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Why Mondays are the deadliest day to go to A&E

The number of people dying needlessly in A&E soars on a Monday as hospitals are stretched to the limit and failing to discharge patients at the weekend, new data shows.

Figures uncovered by The Independent show an average of 126 patients died every Monday between 2020-2023 – 25% higher than any other day. On a Saturday, the average number of deaths drops as low as 90.

Waiting times are also shown to spike massively at the start of the week, with an average of 9,300 patients spending more than 12 hours waiting on a Monday – up to 2,000 more than any other day.

Medical experts said the rise in A&E waits can be attributed to people staying away from hospitals during weekends and patients not being discharged from medical care, causing a bottleneck in an already buckling system.

The stark statistics also directly contradict repeated government efforts to make the NHS a seven-day service. Multiple coroners have warned the government and health leaders about delays to patients’ treatment and diagnosis due to variations in staffing and access to specialists – particularly over the weekend.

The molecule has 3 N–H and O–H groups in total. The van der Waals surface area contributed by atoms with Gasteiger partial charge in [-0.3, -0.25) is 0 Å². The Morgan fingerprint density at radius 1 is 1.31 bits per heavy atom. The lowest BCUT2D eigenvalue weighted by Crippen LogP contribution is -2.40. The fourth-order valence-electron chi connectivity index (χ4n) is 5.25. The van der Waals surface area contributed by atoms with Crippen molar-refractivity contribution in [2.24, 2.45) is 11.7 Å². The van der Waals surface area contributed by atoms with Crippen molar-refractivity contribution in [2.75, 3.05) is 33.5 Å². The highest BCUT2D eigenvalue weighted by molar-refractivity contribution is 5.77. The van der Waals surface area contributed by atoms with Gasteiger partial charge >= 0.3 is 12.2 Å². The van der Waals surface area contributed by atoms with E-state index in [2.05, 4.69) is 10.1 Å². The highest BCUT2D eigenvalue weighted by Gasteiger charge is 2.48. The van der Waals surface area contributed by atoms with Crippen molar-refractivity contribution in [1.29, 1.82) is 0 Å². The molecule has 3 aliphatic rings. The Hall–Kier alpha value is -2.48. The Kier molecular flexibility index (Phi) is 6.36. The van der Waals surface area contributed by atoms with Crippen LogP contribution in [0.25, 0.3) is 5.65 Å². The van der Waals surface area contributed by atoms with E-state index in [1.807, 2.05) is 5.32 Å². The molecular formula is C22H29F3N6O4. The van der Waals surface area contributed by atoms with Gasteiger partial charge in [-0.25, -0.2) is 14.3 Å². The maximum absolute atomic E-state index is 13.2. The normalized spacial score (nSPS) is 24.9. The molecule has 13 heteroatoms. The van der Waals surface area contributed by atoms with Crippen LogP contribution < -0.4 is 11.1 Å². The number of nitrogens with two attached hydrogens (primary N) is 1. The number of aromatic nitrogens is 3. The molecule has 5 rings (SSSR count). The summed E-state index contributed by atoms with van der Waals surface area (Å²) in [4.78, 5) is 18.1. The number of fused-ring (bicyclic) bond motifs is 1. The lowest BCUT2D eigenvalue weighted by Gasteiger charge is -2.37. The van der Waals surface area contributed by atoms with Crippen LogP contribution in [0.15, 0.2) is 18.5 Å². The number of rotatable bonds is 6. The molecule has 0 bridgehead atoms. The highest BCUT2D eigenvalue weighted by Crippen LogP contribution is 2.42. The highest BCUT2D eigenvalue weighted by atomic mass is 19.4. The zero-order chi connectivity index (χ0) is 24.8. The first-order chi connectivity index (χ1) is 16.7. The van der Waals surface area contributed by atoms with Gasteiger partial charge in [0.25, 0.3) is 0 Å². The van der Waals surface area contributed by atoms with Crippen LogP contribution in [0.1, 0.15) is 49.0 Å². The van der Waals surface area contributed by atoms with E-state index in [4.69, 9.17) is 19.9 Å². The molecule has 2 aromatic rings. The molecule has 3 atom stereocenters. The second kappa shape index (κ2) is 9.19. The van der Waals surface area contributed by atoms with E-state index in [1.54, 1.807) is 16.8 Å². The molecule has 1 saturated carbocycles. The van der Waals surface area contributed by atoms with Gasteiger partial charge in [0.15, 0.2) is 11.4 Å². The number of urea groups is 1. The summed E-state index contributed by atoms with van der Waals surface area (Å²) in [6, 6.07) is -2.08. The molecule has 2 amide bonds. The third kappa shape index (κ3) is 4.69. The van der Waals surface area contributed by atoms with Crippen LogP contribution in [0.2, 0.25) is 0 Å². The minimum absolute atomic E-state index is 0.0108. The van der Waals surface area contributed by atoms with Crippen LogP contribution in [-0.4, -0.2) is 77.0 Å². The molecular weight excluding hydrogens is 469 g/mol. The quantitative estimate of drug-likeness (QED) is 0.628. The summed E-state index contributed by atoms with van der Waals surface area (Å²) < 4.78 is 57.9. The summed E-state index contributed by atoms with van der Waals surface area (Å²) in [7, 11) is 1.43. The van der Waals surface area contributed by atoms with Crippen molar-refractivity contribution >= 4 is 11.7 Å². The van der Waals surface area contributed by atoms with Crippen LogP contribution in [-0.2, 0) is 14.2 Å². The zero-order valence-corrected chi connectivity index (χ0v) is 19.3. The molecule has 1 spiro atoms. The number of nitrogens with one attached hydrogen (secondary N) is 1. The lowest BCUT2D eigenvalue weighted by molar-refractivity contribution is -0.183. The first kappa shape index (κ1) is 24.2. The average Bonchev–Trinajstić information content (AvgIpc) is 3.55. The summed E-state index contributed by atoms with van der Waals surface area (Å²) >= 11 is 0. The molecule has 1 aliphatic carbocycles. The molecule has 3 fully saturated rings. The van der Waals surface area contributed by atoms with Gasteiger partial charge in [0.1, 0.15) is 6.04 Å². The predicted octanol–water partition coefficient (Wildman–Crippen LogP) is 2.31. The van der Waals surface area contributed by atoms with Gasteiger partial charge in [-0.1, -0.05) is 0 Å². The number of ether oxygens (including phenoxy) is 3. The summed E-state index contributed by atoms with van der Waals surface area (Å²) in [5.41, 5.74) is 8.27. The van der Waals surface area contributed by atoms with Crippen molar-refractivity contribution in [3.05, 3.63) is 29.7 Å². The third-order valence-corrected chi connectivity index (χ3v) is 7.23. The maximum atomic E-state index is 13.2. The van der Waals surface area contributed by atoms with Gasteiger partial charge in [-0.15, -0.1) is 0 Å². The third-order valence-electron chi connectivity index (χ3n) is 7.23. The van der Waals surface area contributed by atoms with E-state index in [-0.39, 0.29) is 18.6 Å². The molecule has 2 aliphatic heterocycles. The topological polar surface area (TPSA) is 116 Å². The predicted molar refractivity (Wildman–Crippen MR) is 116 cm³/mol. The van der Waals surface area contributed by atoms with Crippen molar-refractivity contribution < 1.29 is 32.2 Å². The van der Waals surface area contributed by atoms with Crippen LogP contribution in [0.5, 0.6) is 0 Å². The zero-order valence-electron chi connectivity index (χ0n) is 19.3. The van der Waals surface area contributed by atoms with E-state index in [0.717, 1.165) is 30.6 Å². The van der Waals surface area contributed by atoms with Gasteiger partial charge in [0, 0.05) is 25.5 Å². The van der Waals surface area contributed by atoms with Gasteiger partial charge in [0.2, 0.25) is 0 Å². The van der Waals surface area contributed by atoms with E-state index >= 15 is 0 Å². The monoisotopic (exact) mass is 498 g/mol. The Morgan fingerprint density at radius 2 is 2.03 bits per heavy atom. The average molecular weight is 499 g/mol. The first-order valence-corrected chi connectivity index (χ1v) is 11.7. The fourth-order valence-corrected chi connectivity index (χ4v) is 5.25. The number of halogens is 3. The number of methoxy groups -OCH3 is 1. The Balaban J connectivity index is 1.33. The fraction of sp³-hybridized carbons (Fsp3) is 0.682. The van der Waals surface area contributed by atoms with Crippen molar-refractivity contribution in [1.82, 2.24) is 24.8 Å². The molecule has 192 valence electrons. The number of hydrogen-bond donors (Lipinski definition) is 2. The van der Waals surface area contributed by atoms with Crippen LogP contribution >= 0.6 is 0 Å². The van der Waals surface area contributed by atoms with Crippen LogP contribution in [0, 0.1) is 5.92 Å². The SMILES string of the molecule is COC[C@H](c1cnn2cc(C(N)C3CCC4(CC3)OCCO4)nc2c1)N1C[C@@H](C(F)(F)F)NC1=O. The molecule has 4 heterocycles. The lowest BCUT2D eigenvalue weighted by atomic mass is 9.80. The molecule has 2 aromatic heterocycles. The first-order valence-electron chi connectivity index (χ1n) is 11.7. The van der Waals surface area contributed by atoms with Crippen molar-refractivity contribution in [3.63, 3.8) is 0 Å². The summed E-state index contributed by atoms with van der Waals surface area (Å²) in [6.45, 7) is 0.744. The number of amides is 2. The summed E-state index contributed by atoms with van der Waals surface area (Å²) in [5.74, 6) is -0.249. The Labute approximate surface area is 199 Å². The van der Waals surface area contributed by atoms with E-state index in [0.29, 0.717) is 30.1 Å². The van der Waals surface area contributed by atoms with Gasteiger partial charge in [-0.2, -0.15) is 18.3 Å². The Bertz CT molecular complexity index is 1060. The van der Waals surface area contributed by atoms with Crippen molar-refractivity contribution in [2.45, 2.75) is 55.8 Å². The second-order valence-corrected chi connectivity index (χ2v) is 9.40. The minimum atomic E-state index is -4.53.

Adrian Boyle, president of the Royal College of Emergency Medicine, said the NHS England data clearly signposted an “increased risk” at the start of the week. Another expert said the sharp rise in deaths on Mondays showed an A&E “running constantly in the red zone”.

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Source: The Independent, 8 April 2024


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